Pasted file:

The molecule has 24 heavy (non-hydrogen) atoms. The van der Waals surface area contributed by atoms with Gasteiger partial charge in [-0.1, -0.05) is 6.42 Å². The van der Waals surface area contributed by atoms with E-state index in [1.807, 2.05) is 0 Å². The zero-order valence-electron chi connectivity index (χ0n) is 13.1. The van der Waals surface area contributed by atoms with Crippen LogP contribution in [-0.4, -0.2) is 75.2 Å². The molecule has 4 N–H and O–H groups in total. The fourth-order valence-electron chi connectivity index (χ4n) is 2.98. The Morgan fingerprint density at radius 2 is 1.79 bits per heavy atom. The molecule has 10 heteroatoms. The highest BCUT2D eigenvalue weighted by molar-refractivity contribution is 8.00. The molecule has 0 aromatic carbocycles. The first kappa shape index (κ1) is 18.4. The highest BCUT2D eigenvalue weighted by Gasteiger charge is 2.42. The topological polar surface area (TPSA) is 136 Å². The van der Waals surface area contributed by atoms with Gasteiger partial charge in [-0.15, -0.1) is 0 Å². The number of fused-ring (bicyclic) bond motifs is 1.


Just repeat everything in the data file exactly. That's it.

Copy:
The molecule has 24 heavy (non-hydrogen) atoms. The van der Waals surface area contributed by atoms with Gasteiger partial charge in [-0.1, -0.05) is 6.42 Å². The van der Waals surface area contributed by atoms with E-state index in [1.807, 2.05) is 0 Å². The zero-order valence-electron chi connectivity index (χ0n) is 13.1. The van der Waals surface area contributed by atoms with Crippen LogP contribution in [-0.4, -0.2) is 75.2 Å². The molecule has 4 N–H and O–H groups in total. The fourth-order valence-electron chi connectivity index (χ4n) is 2.98. The Morgan fingerprint density at radius 2 is 1.79 bits per heavy atom. The molecule has 10 heteroatoms. The highest BCUT2D eigenvalue weighted by molar-refractivity contribution is 8.00. The molecule has 0 aromatic carbocycles. The first kappa shape index (κ1) is 18.4. The highest BCUT2D eigenvalue weighted by Gasteiger charge is 2.42. The topological polar surface area (TPSA) is 136 Å². The van der Waals surface area contributed by atoms with Gasteiger partial charge in [-0.15, -0.1) is 0 Å². The number of fused-ring (bicyclic) bond motifs is 1.